The gifts were mostly what used to be forbidden: liquor, condoms, even a framed portrait of Arabic calligraphy that read: “There is no God.”
The exchange of presents was held at a holiday get-together of Ex-Muslims of North America [EXMNA], a support group for those who have left the faith. It was a lighthearted way of asserting their newfound identity, a contrast to the hostility, including threats of death and disownment, that many say they faced after their exercising freedom of conscience in the United States.
Changing religion or abandoning it altogether is so common in America that according to the Pew Research Center’s Religious Landscape Survey, 28 percent of Americans have left the faith they were raised in. And while all major creeds have lost adherents, those who abandon Islam can face particular hardships.
“We even had a few times when people threatened their own kids that they would be killed,” said Muhammad Syed, a co-founder of the group.
Major polling organizations have not published data on how many ex Muslims there are in the United States. But Syed said EXMNA has expanded since its founding in 2012 from two initiating chapters in Washington, D.C., and Toronto, Ontario, to more than a dozen across the U.S. and Canada.
In a separate interview, Mohamed Magid, an imam at one of the largest Washington area mosques and former president of the Islamic Society of North America, said Muslims must accept the fluidity of American faith and heed the teaching, in the Surat al-Baqarah of the Quran, that there is “no compulsion in religion.”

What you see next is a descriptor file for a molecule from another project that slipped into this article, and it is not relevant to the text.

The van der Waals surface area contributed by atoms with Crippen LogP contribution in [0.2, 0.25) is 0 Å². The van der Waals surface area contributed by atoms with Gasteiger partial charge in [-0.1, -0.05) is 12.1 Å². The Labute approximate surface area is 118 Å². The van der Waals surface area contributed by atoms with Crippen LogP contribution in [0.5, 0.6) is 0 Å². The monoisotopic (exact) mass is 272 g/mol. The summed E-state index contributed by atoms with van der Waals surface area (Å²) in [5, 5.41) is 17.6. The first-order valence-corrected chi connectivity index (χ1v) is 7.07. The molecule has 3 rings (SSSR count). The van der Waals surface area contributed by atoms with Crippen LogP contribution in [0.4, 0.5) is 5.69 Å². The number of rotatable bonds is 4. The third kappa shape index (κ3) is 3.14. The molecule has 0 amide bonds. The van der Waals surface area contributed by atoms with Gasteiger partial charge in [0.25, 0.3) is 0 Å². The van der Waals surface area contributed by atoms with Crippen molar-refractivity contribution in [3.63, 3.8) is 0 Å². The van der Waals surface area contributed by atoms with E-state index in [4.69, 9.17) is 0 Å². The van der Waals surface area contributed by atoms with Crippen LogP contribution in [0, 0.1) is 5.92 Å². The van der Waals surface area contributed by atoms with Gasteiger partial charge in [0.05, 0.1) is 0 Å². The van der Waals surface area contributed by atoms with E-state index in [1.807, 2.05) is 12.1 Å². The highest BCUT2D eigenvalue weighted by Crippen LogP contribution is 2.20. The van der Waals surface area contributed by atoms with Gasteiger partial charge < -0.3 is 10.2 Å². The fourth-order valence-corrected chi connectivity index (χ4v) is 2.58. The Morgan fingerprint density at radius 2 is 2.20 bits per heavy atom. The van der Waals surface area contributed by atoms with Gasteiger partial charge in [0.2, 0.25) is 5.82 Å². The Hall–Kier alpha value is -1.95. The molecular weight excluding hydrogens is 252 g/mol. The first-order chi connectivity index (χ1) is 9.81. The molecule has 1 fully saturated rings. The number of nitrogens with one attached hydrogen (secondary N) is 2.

“We have people in the United States, who do not believe in God,” Magid said, “who came out of Judaism, who came out of Christianity, and Islam is not immune.”
EXMNA is open to all former Muslims, but focuses on atheists who may not have access to the support networks of a faith community.
The group invited VOA to talk to some of its members, under an agreement to protect the identities of those who fear retaliation. Syed said the Internet has made it easier for former Muslims to find each other and encourages them to come out of the closet.
“The more people that speak out, the more people that are out there, you realize that there is nothing really wrong with this,” he said.
Sarah Haidar, who was born in Pakistan, said that growing up in Texas, she never imagined someone could want to leave Islam.
“I thought it was sort of a one-way street. You just found your way into Islam and you stayed there,” she said, adding that people who are pulled in the other direction are afraid to talk about it.
“Many Muslims take it as a personal insult when you step out and step away from their religion,” she said. “And I understand why that is, but I think it creates a situation where people are afraid to speak their minds, where dissent is not really respected on any level.”
According to Syed, whose parents immigrated from Pakistan, being a former Muslim is not a shield against prejudice.
“My name is Muhammad,” he said. “I’ve had people scream at me to go back home, even though I was born here.”
He made a distinction, however, between criticizing Islam and having a problem with Muslim people.
“Unless this anti-Muslim bigotry is challenged and pushed away, there is no way for Muslims to actually start signing up and pushing back against the problems that exist within our cultures,” he said.
Samira Mukhtar, who grew up in the United Arab Emirates, said she became an atheist after moving to the United States and hearing a talk by British-Iranian secularist Maryam Namazi.
“You feel safe with these people,” she said, looking around at the others at the party.
Magid, who is imam of the All Dulles Area Muslim Society in Sterling, Virginia, said the Quran talked about people who have changed their faith multiple times and were not put to death. He has challenged Muslims who believe in capital punishment for apostasy.
“I’m asking those people, what are you teaching? Are you telling the person, he has to pretend to be Muslim to be safe? What kind of religion is this?” he asked, rhetorically, and added a message for ex-Muslims in America: “Rest assured that I will not allow anyone to harm you.”